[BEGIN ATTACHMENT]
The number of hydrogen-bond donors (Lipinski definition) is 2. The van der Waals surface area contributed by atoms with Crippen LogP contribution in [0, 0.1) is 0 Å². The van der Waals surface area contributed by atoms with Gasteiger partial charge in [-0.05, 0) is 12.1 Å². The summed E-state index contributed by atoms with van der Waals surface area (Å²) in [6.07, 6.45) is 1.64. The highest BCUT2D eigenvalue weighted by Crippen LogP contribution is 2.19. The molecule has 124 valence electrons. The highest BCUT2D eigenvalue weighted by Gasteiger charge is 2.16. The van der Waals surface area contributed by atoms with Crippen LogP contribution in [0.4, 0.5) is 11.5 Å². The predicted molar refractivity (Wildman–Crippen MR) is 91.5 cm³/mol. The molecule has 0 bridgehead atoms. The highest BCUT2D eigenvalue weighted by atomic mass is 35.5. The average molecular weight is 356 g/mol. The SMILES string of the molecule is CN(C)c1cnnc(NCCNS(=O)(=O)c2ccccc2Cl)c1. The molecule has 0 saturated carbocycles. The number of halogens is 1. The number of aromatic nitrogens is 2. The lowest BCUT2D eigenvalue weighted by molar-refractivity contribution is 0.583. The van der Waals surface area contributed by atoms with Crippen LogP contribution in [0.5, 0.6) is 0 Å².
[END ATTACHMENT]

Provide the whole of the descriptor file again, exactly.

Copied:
The number of hydrogen-bond donors (Lipinski definition) is 2. The van der Waals surface area contributed by atoms with Crippen LogP contribution in [0, 0.1) is 0 Å². The van der Waals surface area contributed by atoms with Gasteiger partial charge in [-0.05, 0) is 12.1 Å². The summed E-state index contributed by atoms with van der Waals surface area (Å²) in [6.07, 6.45) is 1.64. The highest BCUT2D eigenvalue weighted by Crippen LogP contribution is 2.19. The molecule has 124 valence electrons. The highest BCUT2D eigenvalue weighted by Gasteiger charge is 2.16. The van der Waals surface area contributed by atoms with Crippen LogP contribution in [0.4, 0.5) is 11.5 Å². The predicted molar refractivity (Wildman–Crippen MR) is 91.5 cm³/mol. The molecule has 0 bridgehead atoms. The highest BCUT2D eigenvalue weighted by atomic mass is 35.5. The average molecular weight is 356 g/mol. The SMILES string of the molecule is CN(C)c1cnnc(NCCNS(=O)(=O)c2ccccc2Cl)c1. The molecule has 0 saturated carbocycles. The number of halogens is 1. The number of aromatic nitrogens is 2. The lowest BCUT2D eigenvalue weighted by molar-refractivity contribution is 0.583. The van der Waals surface area contributed by atoms with Crippen LogP contribution in [0.5, 0.6) is 0 Å².